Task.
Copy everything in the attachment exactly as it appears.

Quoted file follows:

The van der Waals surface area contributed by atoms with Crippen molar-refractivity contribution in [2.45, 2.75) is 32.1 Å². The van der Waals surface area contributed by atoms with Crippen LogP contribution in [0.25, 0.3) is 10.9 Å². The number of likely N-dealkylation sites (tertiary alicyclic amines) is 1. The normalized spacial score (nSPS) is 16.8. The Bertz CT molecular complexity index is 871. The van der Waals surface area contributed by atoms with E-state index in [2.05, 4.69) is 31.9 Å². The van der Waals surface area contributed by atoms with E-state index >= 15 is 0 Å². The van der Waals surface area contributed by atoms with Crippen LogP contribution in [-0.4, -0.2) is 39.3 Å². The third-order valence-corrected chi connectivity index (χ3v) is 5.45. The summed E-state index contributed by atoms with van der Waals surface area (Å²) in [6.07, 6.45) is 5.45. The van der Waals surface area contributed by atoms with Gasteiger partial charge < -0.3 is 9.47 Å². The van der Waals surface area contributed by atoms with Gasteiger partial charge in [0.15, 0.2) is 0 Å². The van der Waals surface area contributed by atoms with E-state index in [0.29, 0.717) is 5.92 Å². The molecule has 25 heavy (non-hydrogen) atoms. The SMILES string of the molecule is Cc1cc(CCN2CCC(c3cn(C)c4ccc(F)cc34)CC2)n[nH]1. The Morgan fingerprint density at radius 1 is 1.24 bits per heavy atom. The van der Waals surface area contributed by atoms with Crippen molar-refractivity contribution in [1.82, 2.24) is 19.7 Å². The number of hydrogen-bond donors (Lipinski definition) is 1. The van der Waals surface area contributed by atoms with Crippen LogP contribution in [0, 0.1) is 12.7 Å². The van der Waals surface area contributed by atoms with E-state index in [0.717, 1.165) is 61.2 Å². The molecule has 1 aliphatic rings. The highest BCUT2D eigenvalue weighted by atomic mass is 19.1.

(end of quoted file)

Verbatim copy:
The van der Waals surface area contributed by atoms with Crippen molar-refractivity contribution in [2.45, 2.75) is 32.1 Å². The van der Waals surface area contributed by atoms with Crippen LogP contribution in [0.25, 0.3) is 10.9 Å². The number of likely N-dealkylation sites (tertiary alicyclic amines) is 1. The normalized spacial score (nSPS) is 16.8. The Bertz CT molecular complexity index is 871. The van der Waals surface area contributed by atoms with E-state index in [2.05, 4.69) is 31.9 Å². The van der Waals surface area contributed by atoms with E-state index >= 15 is 0 Å². The van der Waals surface area contributed by atoms with Crippen LogP contribution in [-0.4, -0.2) is 39.3 Å². The third-order valence-corrected chi connectivity index (χ3v) is 5.45. The summed E-state index contributed by atoms with van der Waals surface area (Å²) in [6.07, 6.45) is 5.45. The van der Waals surface area contributed by atoms with Gasteiger partial charge < -0.3 is 9.47 Å². The van der Waals surface area contributed by atoms with Gasteiger partial charge in [0.15, 0.2) is 0 Å². The van der Waals surface area contributed by atoms with E-state index in [0.29, 0.717) is 5.92 Å². The molecule has 25 heavy (non-hydrogen) atoms. The SMILES string of the molecule is Cc1cc(CCN2CCC(c3cn(C)c4ccc(F)cc34)CC2)n[nH]1. The Morgan fingerprint density at radius 1 is 1.24 bits per heavy atom. The van der Waals surface area contributed by atoms with Crippen molar-refractivity contribution in [1.82, 2.24) is 19.7 Å². The number of hydrogen-bond donors (Lipinski definition) is 1. The van der Waals surface area contributed by atoms with Crippen LogP contribution in [0, 0.1) is 12.7 Å². The van der Waals surface area contributed by atoms with E-state index in [0.717, 1.165) is 61.2 Å². The molecule has 1 aliphatic rings. The highest BCUT2D eigenvalue weighted by atomic mass is 19.1.